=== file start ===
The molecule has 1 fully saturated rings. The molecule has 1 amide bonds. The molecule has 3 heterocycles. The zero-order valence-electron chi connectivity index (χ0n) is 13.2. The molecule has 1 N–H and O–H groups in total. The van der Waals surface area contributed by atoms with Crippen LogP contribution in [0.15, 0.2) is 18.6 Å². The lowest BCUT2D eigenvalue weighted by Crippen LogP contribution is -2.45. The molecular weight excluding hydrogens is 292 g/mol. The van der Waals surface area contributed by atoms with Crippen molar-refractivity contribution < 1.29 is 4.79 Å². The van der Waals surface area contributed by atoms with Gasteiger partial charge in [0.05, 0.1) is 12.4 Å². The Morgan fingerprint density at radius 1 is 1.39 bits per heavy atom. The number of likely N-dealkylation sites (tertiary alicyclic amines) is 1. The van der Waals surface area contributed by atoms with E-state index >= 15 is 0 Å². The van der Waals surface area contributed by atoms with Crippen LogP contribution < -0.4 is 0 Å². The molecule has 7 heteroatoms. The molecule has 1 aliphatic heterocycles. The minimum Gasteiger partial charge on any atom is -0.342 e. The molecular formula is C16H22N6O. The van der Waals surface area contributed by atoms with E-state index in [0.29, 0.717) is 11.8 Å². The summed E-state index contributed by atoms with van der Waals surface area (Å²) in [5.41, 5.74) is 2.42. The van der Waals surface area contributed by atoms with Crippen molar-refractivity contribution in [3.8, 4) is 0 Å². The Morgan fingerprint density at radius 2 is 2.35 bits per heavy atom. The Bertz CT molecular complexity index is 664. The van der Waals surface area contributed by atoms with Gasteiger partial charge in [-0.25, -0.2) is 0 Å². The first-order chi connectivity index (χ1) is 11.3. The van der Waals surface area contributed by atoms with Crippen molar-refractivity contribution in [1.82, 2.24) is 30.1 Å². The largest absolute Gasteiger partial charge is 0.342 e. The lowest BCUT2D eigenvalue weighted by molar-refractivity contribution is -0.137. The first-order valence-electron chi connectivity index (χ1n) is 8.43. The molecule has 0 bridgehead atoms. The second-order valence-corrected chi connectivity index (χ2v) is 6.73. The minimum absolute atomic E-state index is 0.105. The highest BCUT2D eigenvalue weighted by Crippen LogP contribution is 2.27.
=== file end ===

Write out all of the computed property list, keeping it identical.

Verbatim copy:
The molecule has 1 fully saturated rings. The molecule has 1 amide bonds. The molecule has 3 heterocycles. The zero-order valence-electron chi connectivity index (χ0n) is 13.2. The molecule has 1 N–H and O–H groups in total. The van der Waals surface area contributed by atoms with Crippen LogP contribution in [0.15, 0.2) is 18.6 Å². The lowest BCUT2D eigenvalue weighted by Crippen LogP contribution is -2.45. The molecular weight excluding hydrogens is 292 g/mol. The van der Waals surface area contributed by atoms with Crippen molar-refractivity contribution < 1.29 is 4.79 Å². The van der Waals surface area contributed by atoms with Gasteiger partial charge in [0.05, 0.1) is 12.4 Å². The Morgan fingerprint density at radius 1 is 1.39 bits per heavy atom. The number of likely N-dealkylation sites (tertiary alicyclic amines) is 1. The van der Waals surface area contributed by atoms with E-state index >= 15 is 0 Å². The van der Waals surface area contributed by atoms with Crippen LogP contribution < -0.4 is 0 Å². The molecule has 7 heteroatoms. The molecule has 1 aliphatic heterocycles. The minimum Gasteiger partial charge on any atom is -0.342 e. The molecular formula is C16H22N6O. The van der Waals surface area contributed by atoms with E-state index in [0.29, 0.717) is 11.8 Å². The summed E-state index contributed by atoms with van der Waals surface area (Å²) in [5.41, 5.74) is 2.42. The van der Waals surface area contributed by atoms with Crippen molar-refractivity contribution in [3.8, 4) is 0 Å². The Morgan fingerprint density at radius 2 is 2.35 bits per heavy atom. The Bertz CT molecular complexity index is 664. The van der Waals surface area contributed by atoms with Gasteiger partial charge in [-0.25, -0.2) is 0 Å². The first-order chi connectivity index (χ1) is 11.3. The van der Waals surface area contributed by atoms with Crippen molar-refractivity contribution in [1.82, 2.24) is 30.1 Å². The largest absolute Gasteiger partial charge is 0.342 e. The lowest BCUT2D eigenvalue weighted by molar-refractivity contribution is -0.137. The first-order valence-electron chi connectivity index (χ1n) is 8.43. The molecule has 0 bridgehead atoms. The second-order valence-corrected chi connectivity index (χ2v) is 6.73. The minimum absolute atomic E-state index is 0.105. The highest BCUT2D eigenvalue weighted by Crippen LogP contribution is 2.27.